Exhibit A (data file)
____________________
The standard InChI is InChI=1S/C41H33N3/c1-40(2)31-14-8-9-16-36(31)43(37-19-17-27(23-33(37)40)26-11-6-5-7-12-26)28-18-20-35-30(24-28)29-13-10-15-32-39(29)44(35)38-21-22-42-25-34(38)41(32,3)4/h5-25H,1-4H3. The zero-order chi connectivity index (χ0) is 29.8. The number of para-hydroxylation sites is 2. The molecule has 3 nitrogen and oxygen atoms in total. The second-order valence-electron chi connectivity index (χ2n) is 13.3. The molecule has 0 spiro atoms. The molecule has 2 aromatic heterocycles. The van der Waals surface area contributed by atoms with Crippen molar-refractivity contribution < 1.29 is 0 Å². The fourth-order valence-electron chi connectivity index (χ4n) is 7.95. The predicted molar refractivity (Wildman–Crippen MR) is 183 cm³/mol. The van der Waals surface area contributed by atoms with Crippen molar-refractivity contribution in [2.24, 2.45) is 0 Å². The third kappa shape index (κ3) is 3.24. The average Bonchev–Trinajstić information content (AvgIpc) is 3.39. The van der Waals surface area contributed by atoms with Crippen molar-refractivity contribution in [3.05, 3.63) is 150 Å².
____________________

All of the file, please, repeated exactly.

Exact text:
The standard InChI is InChI=1S/C41H33N3/c1-40(2)31-14-8-9-16-36(31)43(37-19-17-27(23-33(37)40)26-11-6-5-7-12-26)28-18-20-35-30(24-28)29-13-10-15-32-39(29)44(35)38-21-22-42-25-34(38)41(32,3)4/h5-25H,1-4H3. The zero-order chi connectivity index (χ0) is 29.8. The number of para-hydroxylation sites is 2. The molecule has 3 nitrogen and oxygen atoms in total. The second-order valence-electron chi connectivity index (χ2n) is 13.3. The molecule has 0 spiro atoms. The molecule has 2 aromatic heterocycles. The van der Waals surface area contributed by atoms with Crippen molar-refractivity contribution < 1.29 is 0 Å². The fourth-order valence-electron chi connectivity index (χ4n) is 7.95. The predicted molar refractivity (Wildman–Crippen MR) is 183 cm³/mol. The van der Waals surface area contributed by atoms with Crippen molar-refractivity contribution in [2.24, 2.45) is 0 Å². The third kappa shape index (κ3) is 3.24. The average Bonchev–Trinajstić information content (AvgIpc) is 3.39. The van der Waals surface area contributed by atoms with Crippen molar-refractivity contribution in [3.05, 3.63) is 150 Å².